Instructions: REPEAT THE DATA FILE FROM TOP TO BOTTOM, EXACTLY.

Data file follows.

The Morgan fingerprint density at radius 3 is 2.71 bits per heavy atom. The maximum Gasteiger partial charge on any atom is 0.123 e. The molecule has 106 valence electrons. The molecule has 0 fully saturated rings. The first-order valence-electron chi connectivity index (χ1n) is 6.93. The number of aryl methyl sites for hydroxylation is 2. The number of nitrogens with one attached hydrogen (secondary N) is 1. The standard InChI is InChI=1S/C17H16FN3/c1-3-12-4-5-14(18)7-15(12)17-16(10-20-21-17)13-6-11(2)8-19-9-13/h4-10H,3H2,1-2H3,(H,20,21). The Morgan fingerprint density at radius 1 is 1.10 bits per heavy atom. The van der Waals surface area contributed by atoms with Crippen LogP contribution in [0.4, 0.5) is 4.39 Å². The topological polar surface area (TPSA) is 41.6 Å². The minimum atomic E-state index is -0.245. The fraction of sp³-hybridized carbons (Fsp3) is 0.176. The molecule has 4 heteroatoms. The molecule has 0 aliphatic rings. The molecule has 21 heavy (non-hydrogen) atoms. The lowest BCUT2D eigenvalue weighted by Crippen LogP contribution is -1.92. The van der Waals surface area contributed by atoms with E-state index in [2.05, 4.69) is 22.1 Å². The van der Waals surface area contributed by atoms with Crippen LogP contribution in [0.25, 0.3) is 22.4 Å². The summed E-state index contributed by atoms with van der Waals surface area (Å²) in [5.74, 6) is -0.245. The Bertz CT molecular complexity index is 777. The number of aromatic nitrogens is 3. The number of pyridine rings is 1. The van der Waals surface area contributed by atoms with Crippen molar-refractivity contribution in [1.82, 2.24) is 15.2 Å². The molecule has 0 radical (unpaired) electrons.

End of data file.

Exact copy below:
The Morgan fingerprint density at radius 3 is 2.71 bits per heavy atom. The maximum Gasteiger partial charge on any atom is 0.123 e. The molecule has 106 valence electrons. The molecule has 0 fully saturated rings. The first-order valence-electron chi connectivity index (χ1n) is 6.93. The number of aryl methyl sites for hydroxylation is 2. The number of nitrogens with one attached hydrogen (secondary N) is 1. The standard InChI is InChI=1S/C17H16FN3/c1-3-12-4-5-14(18)7-15(12)17-16(10-20-21-17)13-6-11(2)8-19-9-13/h4-10H,3H2,1-2H3,(H,20,21). The Morgan fingerprint density at radius 1 is 1.10 bits per heavy atom. The van der Waals surface area contributed by atoms with Crippen LogP contribution in [0.4, 0.5) is 4.39 Å². The topological polar surface area (TPSA) is 41.6 Å². The minimum atomic E-state index is -0.245. The fraction of sp³-hybridized carbons (Fsp3) is 0.176. The molecule has 4 heteroatoms. The molecule has 0 aliphatic rings. The molecule has 21 heavy (non-hydrogen) atoms. The lowest BCUT2D eigenvalue weighted by Crippen LogP contribution is -1.92. The van der Waals surface area contributed by atoms with E-state index in [2.05, 4.69) is 22.1 Å². The van der Waals surface area contributed by atoms with Crippen LogP contribution in [0.25, 0.3) is 22.4 Å². The summed E-state index contributed by atoms with van der Waals surface area (Å²) in [5.74, 6) is -0.245. The Bertz CT molecular complexity index is 777. The number of aromatic nitrogens is 3. The number of pyridine rings is 1. The van der Waals surface area contributed by atoms with Crippen molar-refractivity contribution in [1.82, 2.24) is 15.2 Å². The molecule has 0 radical (unpaired) electrons.